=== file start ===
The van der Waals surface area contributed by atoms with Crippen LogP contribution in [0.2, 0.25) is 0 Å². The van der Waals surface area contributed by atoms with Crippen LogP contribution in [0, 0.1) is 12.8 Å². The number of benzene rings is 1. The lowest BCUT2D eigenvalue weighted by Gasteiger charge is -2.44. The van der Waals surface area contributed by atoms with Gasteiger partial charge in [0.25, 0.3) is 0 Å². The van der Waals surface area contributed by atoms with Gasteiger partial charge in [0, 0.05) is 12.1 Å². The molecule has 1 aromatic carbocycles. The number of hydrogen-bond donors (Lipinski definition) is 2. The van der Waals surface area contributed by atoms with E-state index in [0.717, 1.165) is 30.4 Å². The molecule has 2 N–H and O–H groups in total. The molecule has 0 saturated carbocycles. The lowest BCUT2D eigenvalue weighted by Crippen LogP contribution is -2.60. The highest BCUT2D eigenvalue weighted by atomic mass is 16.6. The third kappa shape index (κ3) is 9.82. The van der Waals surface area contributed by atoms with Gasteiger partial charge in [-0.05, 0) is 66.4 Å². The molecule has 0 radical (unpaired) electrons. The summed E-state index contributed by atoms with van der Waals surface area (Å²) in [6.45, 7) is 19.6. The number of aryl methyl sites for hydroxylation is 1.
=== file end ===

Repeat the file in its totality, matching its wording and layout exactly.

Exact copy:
The van der Waals surface area contributed by atoms with Crippen LogP contribution in [0.2, 0.25) is 0 Å². The van der Waals surface area contributed by atoms with Crippen LogP contribution in [0, 0.1) is 12.8 Å². The number of benzene rings is 1. The lowest BCUT2D eigenvalue weighted by Gasteiger charge is -2.44. The van der Waals surface area contributed by atoms with Gasteiger partial charge in [0.25, 0.3) is 0 Å². The van der Waals surface area contributed by atoms with Gasteiger partial charge in [0, 0.05) is 12.1 Å². The molecule has 1 aromatic carbocycles. The number of hydrogen-bond donors (Lipinski definition) is 2. The van der Waals surface area contributed by atoms with E-state index in [0.717, 1.165) is 30.4 Å². The molecule has 2 N–H and O–H groups in total. The molecule has 0 saturated carbocycles. The lowest BCUT2D eigenvalue weighted by Crippen LogP contribution is -2.60. The highest BCUT2D eigenvalue weighted by atomic mass is 16.6. The third kappa shape index (κ3) is 9.82. The van der Waals surface area contributed by atoms with Gasteiger partial charge in [-0.05, 0) is 66.4 Å². The molecule has 0 radical (unpaired) electrons. The summed E-state index contributed by atoms with van der Waals surface area (Å²) in [6.45, 7) is 19.6. The number of aryl methyl sites for hydroxylation is 1.